• Role/Job: Commanding General
Major Everett W. Stewart of the 328th Fighter Squadron, 352nd Fighter Group.
  • Military/Civilian/Mascot: Military
  • Nationality: American
  • Unit: 352nd Fighter Group 355th Fighter Group 328th Fighter Squadron 354th Fighter Squadron Headquarters (355th Fighter Group) Headquarters (4th Fighter Group)
  • Service Numbers: O-22859
  • Highest Rank: Colonel
  • Role/Job: Fighter Pilot/Group Commander
  • Military/Civilian/Mascot: Military
  • Nationality: American
  • Unit: VIII Fighter Command 82nd Fighter Squadron Headquarters & Headquarters Squadron (78th Fighter Group)
  • Service Numbers: O-404135
  • Highest Rank: Colonel
  • Role/Job: Fighter pilot / Commanding Officer 4th FG

Connections

See how this entry relates to other items in the archive by exploring the connections below.

Unit stations

Station Location Date

Based

Debden 1942-09-29 - 1945-07-27

Based

Steeple Morden 1945-07-27 - 1945-11-04

Other

336 FS Satellite BASE

Great Sampford 1942-08-23 - 1942-10-30

Encompassing

People

  • Military/Civilian/Mascot: Military
  • Nationality: American
  • Unit: 4th Fighter Group 336th Fighter Squadron
  • Service Numbers: O-661172
  • Highest Rank: Captain
  • Role/Job: Fighter Pilot
  • Military/Civilian/Mascot: Military
  • Nationality: American
  • Unit: 495th Fighter Training Group 4th Fighter Group 334th Fighter Squadron 336th Fighter Squadron
  • Service Numbers: T-190559
  • Highest Rank: Flight Officer
  • Role/Job: Fighter Pilot
Detail of four-stringed banjo formerly owned by Sergeant Homer R Golden, and signed by personnel of the 4th Fighter Group and local civilians.
  • Military/Civilian/Mascot: Military
  • Nationality: American
  • Unit: 4th Fighter Group 864th Air Engineering Squadron
  • Highest Rank: Sergeant
  • Military/Civilian/Mascot: Military
  • Nationality: American
  • Unit: 4th Fighter Group 334th Fighter Squadron
  • Service Numbers: O-721332
  • Highest Rank: First Lieutenant
  • Role/Job: Pilot
  • Military/Civilian/Mascot: Military
  • Nationality: American
  • Unit: 4th Fighter Group 336th Fighter Squadron 4th Mobile Reclamation and Repair Squadron
  • Service Numbers: 14128382 / O-721954
  • Highest Rank: First Lieutenant
  • Role/Job: Fighter Pilot

Aircraft

A P-47 Thunderbolt (QP-L, serial number 41-6187) of the 334th Fighter Squadron, 4th Fighter Group at Debden.
  • Aircraft Type: P-47 Thunderbolt
  • Nicknames: Quack! Uncle Den
  • Unit: 4th Fighter Group 334th Fighter Squadron
A P-47 Thunderbolt (41-6196) of the 56th Fighter Group prepares for take off.
  • Aircraft Type: P-47 Thunderbolt
  • Unit: 4th Fighter Group 334th Fighter Squadron
  • Aircraft Type: P-47 Thunderbolt
  • Unit: 495th Fighter Training Group 4th Fighter Group 335th Fighter Squadron 551st Fighter Training Squadron
  • Aircraft Type: P-47 Thunderbolt
  • Unit: 4th Fighter Group 334th Fighter Squadron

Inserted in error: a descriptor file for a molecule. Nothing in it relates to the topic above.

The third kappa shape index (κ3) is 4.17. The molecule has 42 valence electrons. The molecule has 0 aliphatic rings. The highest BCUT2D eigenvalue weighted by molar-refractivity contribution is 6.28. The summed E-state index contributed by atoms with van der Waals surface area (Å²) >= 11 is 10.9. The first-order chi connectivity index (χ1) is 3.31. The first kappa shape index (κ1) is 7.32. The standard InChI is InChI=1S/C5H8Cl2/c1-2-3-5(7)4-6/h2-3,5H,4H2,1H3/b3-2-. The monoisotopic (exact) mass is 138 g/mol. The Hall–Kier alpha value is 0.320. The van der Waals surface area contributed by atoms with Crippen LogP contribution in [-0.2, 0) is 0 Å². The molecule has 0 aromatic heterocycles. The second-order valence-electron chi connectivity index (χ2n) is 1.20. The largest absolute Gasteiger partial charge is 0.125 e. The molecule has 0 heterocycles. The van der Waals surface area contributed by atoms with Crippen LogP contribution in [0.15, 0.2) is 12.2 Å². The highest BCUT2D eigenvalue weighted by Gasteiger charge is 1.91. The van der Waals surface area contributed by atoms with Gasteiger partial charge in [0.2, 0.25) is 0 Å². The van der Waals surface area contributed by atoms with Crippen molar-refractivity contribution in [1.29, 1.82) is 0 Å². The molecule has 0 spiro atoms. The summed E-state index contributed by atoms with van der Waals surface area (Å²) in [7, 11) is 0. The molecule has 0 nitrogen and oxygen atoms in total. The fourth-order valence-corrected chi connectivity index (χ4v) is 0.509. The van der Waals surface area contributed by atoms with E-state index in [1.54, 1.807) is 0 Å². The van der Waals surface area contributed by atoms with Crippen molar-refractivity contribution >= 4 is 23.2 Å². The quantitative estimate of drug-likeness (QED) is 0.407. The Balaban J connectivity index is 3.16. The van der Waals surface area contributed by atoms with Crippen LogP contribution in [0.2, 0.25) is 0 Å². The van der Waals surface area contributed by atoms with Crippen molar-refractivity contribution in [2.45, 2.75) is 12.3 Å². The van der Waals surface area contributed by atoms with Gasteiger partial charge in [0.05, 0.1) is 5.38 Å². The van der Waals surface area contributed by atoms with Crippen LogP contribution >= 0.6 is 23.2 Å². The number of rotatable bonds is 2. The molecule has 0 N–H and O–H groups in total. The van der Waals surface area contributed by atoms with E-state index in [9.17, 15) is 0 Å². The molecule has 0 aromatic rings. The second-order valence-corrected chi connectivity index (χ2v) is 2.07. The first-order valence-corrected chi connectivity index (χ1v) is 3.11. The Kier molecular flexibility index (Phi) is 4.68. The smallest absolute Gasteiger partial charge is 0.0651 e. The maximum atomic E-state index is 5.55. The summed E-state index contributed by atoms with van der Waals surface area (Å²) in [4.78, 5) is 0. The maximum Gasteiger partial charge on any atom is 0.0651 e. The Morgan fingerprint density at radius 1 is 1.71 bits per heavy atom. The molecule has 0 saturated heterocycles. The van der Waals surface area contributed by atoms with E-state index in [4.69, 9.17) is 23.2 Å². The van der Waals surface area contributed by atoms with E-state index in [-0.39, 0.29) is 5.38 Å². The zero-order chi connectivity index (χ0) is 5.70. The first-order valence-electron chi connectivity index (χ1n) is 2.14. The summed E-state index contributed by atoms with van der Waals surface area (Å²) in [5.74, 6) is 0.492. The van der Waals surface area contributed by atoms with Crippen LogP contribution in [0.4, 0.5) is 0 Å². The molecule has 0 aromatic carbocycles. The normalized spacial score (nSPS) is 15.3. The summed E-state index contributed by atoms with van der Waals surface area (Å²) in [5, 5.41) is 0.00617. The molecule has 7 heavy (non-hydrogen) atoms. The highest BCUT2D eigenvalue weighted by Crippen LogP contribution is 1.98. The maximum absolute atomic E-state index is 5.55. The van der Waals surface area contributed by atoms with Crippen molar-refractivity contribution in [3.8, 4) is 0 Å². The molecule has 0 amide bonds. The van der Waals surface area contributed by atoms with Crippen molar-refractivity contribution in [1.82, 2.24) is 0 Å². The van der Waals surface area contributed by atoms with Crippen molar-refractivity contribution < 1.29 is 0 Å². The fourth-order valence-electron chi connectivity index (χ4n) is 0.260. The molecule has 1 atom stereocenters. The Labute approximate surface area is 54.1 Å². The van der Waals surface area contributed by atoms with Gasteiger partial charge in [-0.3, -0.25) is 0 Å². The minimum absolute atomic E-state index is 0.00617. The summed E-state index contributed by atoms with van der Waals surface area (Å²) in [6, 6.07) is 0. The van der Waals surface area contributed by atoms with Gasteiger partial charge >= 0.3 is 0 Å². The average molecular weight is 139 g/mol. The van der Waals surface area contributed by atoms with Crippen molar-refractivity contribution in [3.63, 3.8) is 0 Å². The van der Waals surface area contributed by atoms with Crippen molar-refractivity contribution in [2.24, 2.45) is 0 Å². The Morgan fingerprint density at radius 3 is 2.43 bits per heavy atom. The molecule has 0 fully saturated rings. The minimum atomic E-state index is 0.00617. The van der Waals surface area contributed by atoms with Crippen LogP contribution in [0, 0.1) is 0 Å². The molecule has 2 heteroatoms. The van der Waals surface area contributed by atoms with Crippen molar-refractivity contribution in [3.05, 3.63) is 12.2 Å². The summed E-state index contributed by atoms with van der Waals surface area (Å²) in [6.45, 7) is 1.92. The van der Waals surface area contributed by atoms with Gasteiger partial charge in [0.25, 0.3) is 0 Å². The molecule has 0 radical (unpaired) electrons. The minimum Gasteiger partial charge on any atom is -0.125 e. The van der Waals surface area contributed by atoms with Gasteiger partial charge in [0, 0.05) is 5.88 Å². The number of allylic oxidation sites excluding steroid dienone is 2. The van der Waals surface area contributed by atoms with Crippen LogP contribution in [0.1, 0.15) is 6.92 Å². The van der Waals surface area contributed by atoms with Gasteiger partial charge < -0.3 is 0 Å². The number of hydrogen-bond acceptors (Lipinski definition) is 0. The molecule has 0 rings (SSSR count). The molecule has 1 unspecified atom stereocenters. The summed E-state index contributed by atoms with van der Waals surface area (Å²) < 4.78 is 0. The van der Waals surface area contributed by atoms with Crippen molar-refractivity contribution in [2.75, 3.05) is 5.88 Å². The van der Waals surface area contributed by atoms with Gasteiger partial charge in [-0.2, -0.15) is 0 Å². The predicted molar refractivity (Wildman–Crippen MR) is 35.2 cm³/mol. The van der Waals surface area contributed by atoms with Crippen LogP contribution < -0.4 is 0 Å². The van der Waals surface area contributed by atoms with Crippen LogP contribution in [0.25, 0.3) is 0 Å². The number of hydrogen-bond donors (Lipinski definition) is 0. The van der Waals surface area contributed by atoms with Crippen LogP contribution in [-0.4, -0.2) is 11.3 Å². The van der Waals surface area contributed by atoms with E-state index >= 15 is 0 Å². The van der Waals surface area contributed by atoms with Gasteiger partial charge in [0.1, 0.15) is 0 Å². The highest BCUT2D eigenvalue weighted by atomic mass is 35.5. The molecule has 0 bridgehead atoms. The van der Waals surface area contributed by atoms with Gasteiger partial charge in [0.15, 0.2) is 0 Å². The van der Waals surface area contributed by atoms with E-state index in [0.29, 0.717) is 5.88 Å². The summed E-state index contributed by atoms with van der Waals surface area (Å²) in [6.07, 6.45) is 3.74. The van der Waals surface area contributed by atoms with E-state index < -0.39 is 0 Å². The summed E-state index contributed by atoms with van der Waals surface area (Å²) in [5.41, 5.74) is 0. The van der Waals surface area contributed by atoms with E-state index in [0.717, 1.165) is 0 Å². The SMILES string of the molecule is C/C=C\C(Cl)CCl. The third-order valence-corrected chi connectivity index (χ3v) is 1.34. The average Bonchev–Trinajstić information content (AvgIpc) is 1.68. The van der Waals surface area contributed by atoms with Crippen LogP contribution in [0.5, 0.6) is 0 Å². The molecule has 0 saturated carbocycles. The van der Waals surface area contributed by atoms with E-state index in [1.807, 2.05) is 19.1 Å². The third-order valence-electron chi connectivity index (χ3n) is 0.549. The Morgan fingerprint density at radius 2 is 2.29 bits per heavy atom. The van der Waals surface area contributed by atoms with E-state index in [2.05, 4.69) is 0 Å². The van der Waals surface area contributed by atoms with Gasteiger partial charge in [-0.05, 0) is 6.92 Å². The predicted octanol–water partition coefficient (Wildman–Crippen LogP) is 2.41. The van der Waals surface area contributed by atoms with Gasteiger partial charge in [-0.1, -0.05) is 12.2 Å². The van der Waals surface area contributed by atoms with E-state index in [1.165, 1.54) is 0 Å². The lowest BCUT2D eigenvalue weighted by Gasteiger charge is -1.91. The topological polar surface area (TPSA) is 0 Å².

• Aircraft Type: P-47 Thunderbolt
  • Unit: 4th Fighter Group 335th Fighter Squadron

Revisions

Date9 Mar 2018 15:53:44
Sources

2nd Air Division Memorial Library

Date9 Mar 2018 15:52:52
Sources

2nd Air Division Memorial Library

Date13 May 2017 16:47:02
Contributortmccann
Sources

The boxing eagle was the group's insignia, and it was a blue eagle. The red eagle is used by the Association of the 4th Fighter Group today.

Date2 Dec 2016 20:01:12
ContributorWD-C Mustang
Date3 Aug 2016 15:39:30
Sources

Unit associations and unit ‘BASED’ locations and dates added from “The Mighty Eighth- A History of the U.S. Army Air Force”, Roger A. Freeman

Date23 Jul 2016 20:06:20
ContributorLUCKY PARTNERS
Sources

remove person incorrectly associated

Date22 Apr 2016 13:43:06
ContributorLucy May
Sources

The motto of the 4th Fighter Group was: "Fourth but First". Meaning of course that the Group was in WWII First - as Eagle Squadrons in the RAF - and only later in 1942 did they become the US Army Air Force 4th FG. Russ Brengelman

Date13 Mar 2015 15:28:41
Contributorrossingtonj
Sources

Type added.

Date1 Mar 2015 11:21:17
Contributorapollo11
Sources

All information correct as far as I am aware.

Date27 Oct 2014 16:11:57
ContributorLee8thbuff
Sources

Lee Cunningham 27-Oct-2014. 4FG association "USAAF Combat Chronology" Jack McKillop; Station dates; http://www.usaaf.com/8thaf/fighter/4fg.HTM

Date27 Sep 2014 18:42:46
ContributorAAM
Sources

Drawn from the records of the National Museum of the Mighty Eighth Air Force, Savannah, Georgia / Paul Andrews, Project Bits and Pieces, 8th Air Force Roll of Honor database / The Mighty Eighth. A History of the Units, Men and Machines of the US 8th Air Force.' by Roger A. Freeman (1989). 'Air Force Combat Units of World War II' compiled by the Department of the US Air Force, edited by Maurice Maurer (1983). / Units in the UK from ETOUSA Station List, as transcribed by Lt. Col. Philip Grinton (US Army, Retired) and extracted by IWM; air division data from L.D. Underwood, based on the 8th Air Force Strength Report of 6th August 1944, as published in 'The 8th Air Force Yearbook' by Lt. Col. John H Woolnough (1980)